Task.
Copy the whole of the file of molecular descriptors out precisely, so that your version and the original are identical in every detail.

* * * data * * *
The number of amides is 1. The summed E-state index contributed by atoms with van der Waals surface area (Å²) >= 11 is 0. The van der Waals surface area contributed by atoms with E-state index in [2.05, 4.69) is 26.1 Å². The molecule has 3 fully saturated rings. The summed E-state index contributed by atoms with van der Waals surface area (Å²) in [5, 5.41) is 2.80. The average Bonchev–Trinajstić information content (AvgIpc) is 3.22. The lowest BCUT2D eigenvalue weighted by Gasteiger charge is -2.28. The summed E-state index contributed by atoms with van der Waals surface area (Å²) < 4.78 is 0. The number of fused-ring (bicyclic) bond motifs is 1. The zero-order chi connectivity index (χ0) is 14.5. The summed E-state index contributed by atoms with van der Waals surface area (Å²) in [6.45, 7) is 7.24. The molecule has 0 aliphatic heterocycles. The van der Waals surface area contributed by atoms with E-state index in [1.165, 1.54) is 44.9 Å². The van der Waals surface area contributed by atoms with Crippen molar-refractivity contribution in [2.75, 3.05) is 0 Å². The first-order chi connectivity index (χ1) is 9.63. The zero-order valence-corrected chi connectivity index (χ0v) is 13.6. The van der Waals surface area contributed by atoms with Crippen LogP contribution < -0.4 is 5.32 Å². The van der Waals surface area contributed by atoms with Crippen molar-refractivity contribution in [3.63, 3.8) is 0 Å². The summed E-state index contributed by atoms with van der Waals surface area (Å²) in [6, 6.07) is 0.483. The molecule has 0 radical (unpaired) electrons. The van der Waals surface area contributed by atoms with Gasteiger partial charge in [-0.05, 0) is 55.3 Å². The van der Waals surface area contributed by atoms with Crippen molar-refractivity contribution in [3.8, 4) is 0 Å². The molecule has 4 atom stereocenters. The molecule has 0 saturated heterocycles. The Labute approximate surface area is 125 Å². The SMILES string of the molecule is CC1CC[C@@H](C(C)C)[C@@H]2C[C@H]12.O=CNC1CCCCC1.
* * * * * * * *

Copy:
The number of amides is 1. The summed E-state index contributed by atoms with van der Waals surface area (Å²) >= 11 is 0. The van der Waals surface area contributed by atoms with E-state index in [2.05, 4.69) is 26.1 Å². The molecule has 3 fully saturated rings. The summed E-state index contributed by atoms with van der Waals surface area (Å²) in [5, 5.41) is 2.80. The average Bonchev–Trinajstić information content (AvgIpc) is 3.22. The lowest BCUT2D eigenvalue weighted by Gasteiger charge is -2.28. The summed E-state index contributed by atoms with van der Waals surface area (Å²) < 4.78 is 0. The number of fused-ring (bicyclic) bond motifs is 1. The zero-order chi connectivity index (χ0) is 14.5. The summed E-state index contributed by atoms with van der Waals surface area (Å²) in [6.45, 7) is 7.24. The molecule has 0 aliphatic heterocycles. The van der Waals surface area contributed by atoms with E-state index in [1.165, 1.54) is 44.9 Å². The van der Waals surface area contributed by atoms with Crippen molar-refractivity contribution in [2.75, 3.05) is 0 Å². The first-order chi connectivity index (χ1) is 9.63. The zero-order valence-corrected chi connectivity index (χ0v) is 13.6. The van der Waals surface area contributed by atoms with Crippen LogP contribution < -0.4 is 5.32 Å². The van der Waals surface area contributed by atoms with Crippen molar-refractivity contribution in [3.63, 3.8) is 0 Å². The summed E-state index contributed by atoms with van der Waals surface area (Å²) in [6, 6.07) is 0.483. The molecule has 0 radical (unpaired) electrons. The van der Waals surface area contributed by atoms with Gasteiger partial charge in [-0.05, 0) is 55.3 Å². The van der Waals surface area contributed by atoms with Crippen molar-refractivity contribution in [3.8, 4) is 0 Å². The molecule has 4 atom stereocenters. The molecule has 0 saturated heterocycles. The Labute approximate surface area is 125 Å². The SMILES string of the molecule is CC1CC[C@@H](C(C)C)[C@@H]2C[C@H]12.O=CNC1CCCCC1.